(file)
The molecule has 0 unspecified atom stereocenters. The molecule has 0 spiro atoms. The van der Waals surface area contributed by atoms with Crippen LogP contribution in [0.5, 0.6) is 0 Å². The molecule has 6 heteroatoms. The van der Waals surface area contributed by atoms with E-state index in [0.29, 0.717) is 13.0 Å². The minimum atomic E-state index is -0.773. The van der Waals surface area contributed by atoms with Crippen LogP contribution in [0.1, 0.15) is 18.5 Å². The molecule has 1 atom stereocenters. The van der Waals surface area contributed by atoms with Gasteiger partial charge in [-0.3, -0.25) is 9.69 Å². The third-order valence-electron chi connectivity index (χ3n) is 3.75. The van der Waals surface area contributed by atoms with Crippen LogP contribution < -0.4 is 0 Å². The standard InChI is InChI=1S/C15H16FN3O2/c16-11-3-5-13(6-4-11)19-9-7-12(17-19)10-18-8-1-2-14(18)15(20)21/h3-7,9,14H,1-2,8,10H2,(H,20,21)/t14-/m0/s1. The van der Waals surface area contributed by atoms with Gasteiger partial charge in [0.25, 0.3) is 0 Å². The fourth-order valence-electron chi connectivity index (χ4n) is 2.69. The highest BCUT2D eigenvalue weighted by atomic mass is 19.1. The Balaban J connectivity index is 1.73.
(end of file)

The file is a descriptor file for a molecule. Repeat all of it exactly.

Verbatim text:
The molecule has 0 unspecified atom stereocenters. The molecule has 0 spiro atoms. The van der Waals surface area contributed by atoms with Crippen LogP contribution in [0.5, 0.6) is 0 Å². The molecule has 6 heteroatoms. The van der Waals surface area contributed by atoms with E-state index in [0.29, 0.717) is 13.0 Å². The minimum atomic E-state index is -0.773. The van der Waals surface area contributed by atoms with Crippen LogP contribution in [0.1, 0.15) is 18.5 Å². The molecule has 1 atom stereocenters. The van der Waals surface area contributed by atoms with Gasteiger partial charge in [-0.3, -0.25) is 9.69 Å². The third-order valence-electron chi connectivity index (χ3n) is 3.75. The van der Waals surface area contributed by atoms with Crippen LogP contribution < -0.4 is 0 Å². The standard InChI is InChI=1S/C15H16FN3O2/c16-11-3-5-13(6-4-11)19-9-7-12(17-19)10-18-8-1-2-14(18)15(20)21/h3-7,9,14H,1-2,8,10H2,(H,20,21)/t14-/m0/s1. The van der Waals surface area contributed by atoms with Gasteiger partial charge in [0.25, 0.3) is 0 Å². The fourth-order valence-electron chi connectivity index (χ4n) is 2.69. The highest BCUT2D eigenvalue weighted by atomic mass is 19.1. The Balaban J connectivity index is 1.73.